2023 marks the 125th anniversary of the death of great English inventor Sir Henry Bessemer, remembered today for inventing the Bessemer Process: the first inexpensive industrial process for the mass production of steel from molten pig iron.
Delving into The Engineer’s archive, though, begs the question: was Bessemer the true inventor of his process, or just the first to commercialise it? Confined to just a quarter of a page in the October 17, 1856 edition of The Engineer, is the claim that an American working at a Welsh ironworks, J. G. Martien, is the actual discoverer, with a patent for the process filed three months prior to that of Bessemer’s.
The discovery involved using oxygen in a blast of air, blown through molten pig iron to burn off the impurities and thus manufacture steel both cheaply and efficiently. This process revolutionised the steel and iron industry, and the Bessemer Process became the most important technique for steelmaking from 1856 – 1950, lasting the test of time until the introduction of the open hearth method and more technical oxygen steelmaking processes. Bessemer himself was knighted by Queen Victoria in 1879 for his invention and overall contribution to science, and was made a Fellow of the Royal Society in the same year.
Martien’s UK patent application included the main principle of “the application of air in a natural or heated state under pressure, to fluid iron, from a blast or melting furnace, and in such a manner as to penetrate and search every part thereof”. The invention was reportedly worked on in the presence of a number of witnesses, one of whom even contacted The Engineer to verify the report at the time, and Martien’s claim was said to be supported by “some powerful English iron manufacturers”.
Martien’s definition of his invention is undeniably synonymous with Bessmer’s, and if patented three months prior, then why wasn’t it the American who was hailed as the revolutionary inventor for years to come?
The Engineer goes on to report that, despite taking legal action, Martien was unable to challenge Bessemer, as “His attorney in London did not describe the invention in the manner desired by Mr. M… it now appears that this attorney is greatly interested in Mr. Bessemer’s success, and hence the reason for not complying with Mr. M’s wishes becomes evident.”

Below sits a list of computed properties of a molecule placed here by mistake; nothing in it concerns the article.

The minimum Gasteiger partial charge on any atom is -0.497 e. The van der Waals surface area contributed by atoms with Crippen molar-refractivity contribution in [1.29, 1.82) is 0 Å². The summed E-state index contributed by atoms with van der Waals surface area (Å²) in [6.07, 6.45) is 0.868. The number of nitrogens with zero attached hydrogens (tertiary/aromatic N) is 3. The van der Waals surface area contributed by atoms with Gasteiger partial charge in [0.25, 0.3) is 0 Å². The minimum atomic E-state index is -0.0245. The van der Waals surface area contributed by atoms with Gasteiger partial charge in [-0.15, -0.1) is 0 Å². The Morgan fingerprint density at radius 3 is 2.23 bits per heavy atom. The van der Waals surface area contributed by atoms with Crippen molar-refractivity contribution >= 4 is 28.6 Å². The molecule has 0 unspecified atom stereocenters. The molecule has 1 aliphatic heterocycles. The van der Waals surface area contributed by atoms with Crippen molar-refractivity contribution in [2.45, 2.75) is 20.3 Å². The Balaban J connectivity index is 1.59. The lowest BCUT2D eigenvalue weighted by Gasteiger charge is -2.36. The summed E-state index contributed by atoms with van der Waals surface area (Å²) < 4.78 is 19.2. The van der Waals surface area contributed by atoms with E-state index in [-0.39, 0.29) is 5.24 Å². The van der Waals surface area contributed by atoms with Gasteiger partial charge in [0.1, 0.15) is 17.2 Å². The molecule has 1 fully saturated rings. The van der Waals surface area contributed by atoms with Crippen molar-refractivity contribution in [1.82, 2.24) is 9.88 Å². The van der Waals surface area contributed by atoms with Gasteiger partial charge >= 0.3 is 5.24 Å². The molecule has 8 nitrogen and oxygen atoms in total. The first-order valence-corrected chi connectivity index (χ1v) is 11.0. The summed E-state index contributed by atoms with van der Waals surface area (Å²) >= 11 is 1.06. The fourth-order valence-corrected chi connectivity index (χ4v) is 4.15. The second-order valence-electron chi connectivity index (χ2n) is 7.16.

Bessemer faced other, perhaps more well known, accusations of theft at the time of his invention, with US engineer William Kelley publicly claiming that Bessemer had heard of, and subsequently stolen, his invention through conversing with some foundrymen, who Kelley had employed before they moved to England. This did lead to Kelley gaining the patent for the Bessemer Process in the US, and his name still subsequently remains within the history of engineering. Before now, J. G. Martien was to remain forgotten in the archives.
Despite these claims, Bessemer must still be hailed as “a man of remarkable ingenuity”, as the same edition of The Engineer calls him, three pages prior to covering Martien’s claim. Though it may have been money and status that allowed Bessemer to surpass Martien and Kelley’s claims, his grandeur as an engineer at the time, and the years after his invention, is undeniably deserved.
No matter the levels of contribution from all three men - and perhaps yet more unheralded scientists and engineers - the invention itself paved the way for mass development and growth in the steel industry, revolutionised railways, and made possible the industrial revolution as a whole.